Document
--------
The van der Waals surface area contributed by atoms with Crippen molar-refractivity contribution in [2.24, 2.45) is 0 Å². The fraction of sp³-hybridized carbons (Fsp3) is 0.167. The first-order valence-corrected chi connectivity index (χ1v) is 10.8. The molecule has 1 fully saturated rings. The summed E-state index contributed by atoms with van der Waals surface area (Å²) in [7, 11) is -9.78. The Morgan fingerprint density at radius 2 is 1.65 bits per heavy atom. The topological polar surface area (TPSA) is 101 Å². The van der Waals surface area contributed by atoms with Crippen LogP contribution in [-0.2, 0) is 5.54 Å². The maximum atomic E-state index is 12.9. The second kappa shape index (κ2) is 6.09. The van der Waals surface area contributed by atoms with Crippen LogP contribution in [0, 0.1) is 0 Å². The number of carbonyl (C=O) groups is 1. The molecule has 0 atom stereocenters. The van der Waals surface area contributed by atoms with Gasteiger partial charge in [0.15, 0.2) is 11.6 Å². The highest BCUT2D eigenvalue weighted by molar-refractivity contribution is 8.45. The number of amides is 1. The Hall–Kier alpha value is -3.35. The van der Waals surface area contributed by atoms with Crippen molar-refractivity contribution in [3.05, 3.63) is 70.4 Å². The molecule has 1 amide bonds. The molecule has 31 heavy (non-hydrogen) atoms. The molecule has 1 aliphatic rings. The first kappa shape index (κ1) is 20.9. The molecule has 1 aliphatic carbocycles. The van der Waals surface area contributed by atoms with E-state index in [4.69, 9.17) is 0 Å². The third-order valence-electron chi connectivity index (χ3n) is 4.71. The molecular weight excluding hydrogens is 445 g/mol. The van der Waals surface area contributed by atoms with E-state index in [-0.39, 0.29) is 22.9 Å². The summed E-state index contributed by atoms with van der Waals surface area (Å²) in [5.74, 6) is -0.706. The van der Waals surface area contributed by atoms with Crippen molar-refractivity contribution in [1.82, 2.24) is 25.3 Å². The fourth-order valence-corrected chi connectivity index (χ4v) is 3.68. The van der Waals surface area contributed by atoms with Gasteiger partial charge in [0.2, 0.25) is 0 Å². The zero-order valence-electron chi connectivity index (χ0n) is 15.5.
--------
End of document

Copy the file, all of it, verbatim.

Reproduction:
The van der Waals surface area contributed by atoms with Crippen molar-refractivity contribution in [2.24, 2.45) is 0 Å². The fraction of sp³-hybridized carbons (Fsp3) is 0.167. The first-order valence-corrected chi connectivity index (χ1v) is 10.8. The molecule has 1 fully saturated rings. The summed E-state index contributed by atoms with van der Waals surface area (Å²) in [7, 11) is -9.78. The Morgan fingerprint density at radius 2 is 1.65 bits per heavy atom. The topological polar surface area (TPSA) is 101 Å². The van der Waals surface area contributed by atoms with Crippen LogP contribution in [-0.2, 0) is 5.54 Å². The maximum atomic E-state index is 12.9. The second kappa shape index (κ2) is 6.09. The van der Waals surface area contributed by atoms with Crippen LogP contribution in [0, 0.1) is 0 Å². The number of carbonyl (C=O) groups is 1. The molecule has 0 atom stereocenters. The van der Waals surface area contributed by atoms with Gasteiger partial charge in [0.15, 0.2) is 11.6 Å². The highest BCUT2D eigenvalue weighted by molar-refractivity contribution is 8.45. The number of amides is 1. The Hall–Kier alpha value is -3.35. The van der Waals surface area contributed by atoms with Crippen molar-refractivity contribution in [3.05, 3.63) is 70.4 Å². The molecule has 1 amide bonds. The molecule has 31 heavy (non-hydrogen) atoms. The molecule has 1 aliphatic rings. The first kappa shape index (κ1) is 20.9. The molecule has 1 aliphatic carbocycles. The van der Waals surface area contributed by atoms with E-state index in [4.69, 9.17) is 0 Å². The third-order valence-electron chi connectivity index (χ3n) is 4.71. The molecular weight excluding hydrogens is 445 g/mol. The van der Waals surface area contributed by atoms with E-state index in [-0.39, 0.29) is 22.9 Å². The summed E-state index contributed by atoms with van der Waals surface area (Å²) in [5.74, 6) is -0.706. The van der Waals surface area contributed by atoms with Crippen molar-refractivity contribution in [1.82, 2.24) is 25.3 Å². The fourth-order valence-corrected chi connectivity index (χ4v) is 3.68. The van der Waals surface area contributed by atoms with Gasteiger partial charge in [0.2, 0.25) is 0 Å². The zero-order valence-electron chi connectivity index (χ0n) is 15.5.